Hope springs eternal.

Yesterday was the first day of spring and we are still in St Lucia.  Normally we would be making our way back toward Antigua to enjoy the festivities of the Classic Yacht Regatta and to prepare for Brenda’s return home and springtime in New England.  However, everything has been canceled, flights, social events and islands are locking down and not allowing yachts to check in.  In some cases cruisers have been pointedly asked to leave and anchorages closed.

However, virus and lethal pandemics aside, it’s a beautiful morning and given the spectacular sunrise, you’d never know just how unsettled things are in the world.And, a beautiful view of the nearby mountains.  The fact is that things are really heating up in the US, with a reported 40% increase in virus cases in just one day.  And, yesterday the State Department said something like “Come home now or plan to stay where you are for the indefinite future!”  Not very helpful for anyone who’s on a “slow boat to, well, somewhere…”

We could certainly just ditch Pandora and fly home but it’s beginning to feel like this whole thing could take a year or more to sort through and the idea of leaving her in Trinidad when things are becoming chaotic, doesn’t seem like a good idea to us.

Of course, the massive overnight increase in cases in the US is, in part, because of much delayed testing, and late warnings from the administration about how dangerous things are.  Nobody really knows what the death rate will be and for those in the 60+ age bracket, like us, for example, it’s higher than for those who aren’t so “mature”.   For years, I have been quite happy to be in the over 50 crowd because I was quite excited about our retired years but now being older is a liability and that new reality is taking some getting used to.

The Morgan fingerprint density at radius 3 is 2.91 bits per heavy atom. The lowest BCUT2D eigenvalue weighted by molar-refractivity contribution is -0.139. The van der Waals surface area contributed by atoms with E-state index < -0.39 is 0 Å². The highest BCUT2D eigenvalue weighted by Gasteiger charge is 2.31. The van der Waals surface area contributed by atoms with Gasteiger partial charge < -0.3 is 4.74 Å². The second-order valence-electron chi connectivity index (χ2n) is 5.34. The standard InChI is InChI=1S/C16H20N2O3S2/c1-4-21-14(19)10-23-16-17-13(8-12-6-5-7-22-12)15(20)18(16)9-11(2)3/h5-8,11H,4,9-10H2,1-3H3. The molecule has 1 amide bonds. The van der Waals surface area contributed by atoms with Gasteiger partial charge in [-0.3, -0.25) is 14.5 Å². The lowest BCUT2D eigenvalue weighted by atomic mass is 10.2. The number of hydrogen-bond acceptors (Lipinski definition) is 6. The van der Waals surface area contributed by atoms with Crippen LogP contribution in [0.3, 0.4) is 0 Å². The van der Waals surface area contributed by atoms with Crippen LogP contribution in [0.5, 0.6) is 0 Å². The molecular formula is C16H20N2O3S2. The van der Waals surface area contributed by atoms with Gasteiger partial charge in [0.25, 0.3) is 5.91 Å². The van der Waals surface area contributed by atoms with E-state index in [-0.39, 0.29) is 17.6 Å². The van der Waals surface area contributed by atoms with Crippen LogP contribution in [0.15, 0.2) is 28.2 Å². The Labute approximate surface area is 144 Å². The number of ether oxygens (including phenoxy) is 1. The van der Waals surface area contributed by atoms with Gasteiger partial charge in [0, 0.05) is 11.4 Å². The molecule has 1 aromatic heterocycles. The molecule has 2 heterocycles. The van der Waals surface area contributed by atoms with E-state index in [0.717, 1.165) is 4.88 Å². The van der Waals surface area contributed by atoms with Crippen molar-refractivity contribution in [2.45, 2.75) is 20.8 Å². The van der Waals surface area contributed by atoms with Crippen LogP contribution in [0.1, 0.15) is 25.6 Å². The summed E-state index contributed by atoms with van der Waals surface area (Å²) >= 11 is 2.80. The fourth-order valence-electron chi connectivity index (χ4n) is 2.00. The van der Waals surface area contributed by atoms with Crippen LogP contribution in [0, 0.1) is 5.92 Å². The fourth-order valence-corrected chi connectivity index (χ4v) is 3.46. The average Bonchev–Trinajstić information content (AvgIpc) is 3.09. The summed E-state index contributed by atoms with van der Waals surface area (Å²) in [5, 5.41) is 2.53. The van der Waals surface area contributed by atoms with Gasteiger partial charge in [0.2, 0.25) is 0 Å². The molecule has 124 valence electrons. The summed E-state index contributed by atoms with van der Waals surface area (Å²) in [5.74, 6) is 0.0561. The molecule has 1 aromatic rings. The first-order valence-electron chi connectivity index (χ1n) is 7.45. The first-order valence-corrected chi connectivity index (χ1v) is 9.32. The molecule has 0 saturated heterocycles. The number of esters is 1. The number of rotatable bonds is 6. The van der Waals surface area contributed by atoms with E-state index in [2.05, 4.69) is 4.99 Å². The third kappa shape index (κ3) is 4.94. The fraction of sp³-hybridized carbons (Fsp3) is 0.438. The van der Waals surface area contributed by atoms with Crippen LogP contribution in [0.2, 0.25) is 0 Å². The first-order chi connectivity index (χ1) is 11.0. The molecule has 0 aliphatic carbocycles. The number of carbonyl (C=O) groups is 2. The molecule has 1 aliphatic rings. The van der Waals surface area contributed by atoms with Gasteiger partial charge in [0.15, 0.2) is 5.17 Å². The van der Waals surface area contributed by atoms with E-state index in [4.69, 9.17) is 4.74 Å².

I’ll admit that I have mixed emotions about where we are as on the one hand, I’d like to be home where we could be helping out with Rob and Kandice and our three grandchildren.   However, here, we are pretty safe with only very modest evidence of infection.  We’d love to be able to help out with Rob and Kandice as they are in the healthcare business, supplying testing materials and equipment, and  have been very busy.  Kandice’s mother Pat, in her 70s, watches the kids during the day, she is also being pressed to put in more hours at the grocery store where she works to deal with the “hoarding hoards” that are swamping the store.

Instead of being able to lend a hand, here we are hunkered down in a marina,  thousands of miles from home afraid to leave and give up our spot for fear that we won’t be able to return and yet not being sure where to head.

All of the islands in the Caribbean have implemented various forms of restrictions with the hope of slowing the outbreak of the virus in their country as it has done elsewhere in the world.  And, that’s a worthy effort given the fact that, as just one example, Antigua has only three ventilators in the whole country.  Think about that for a moment…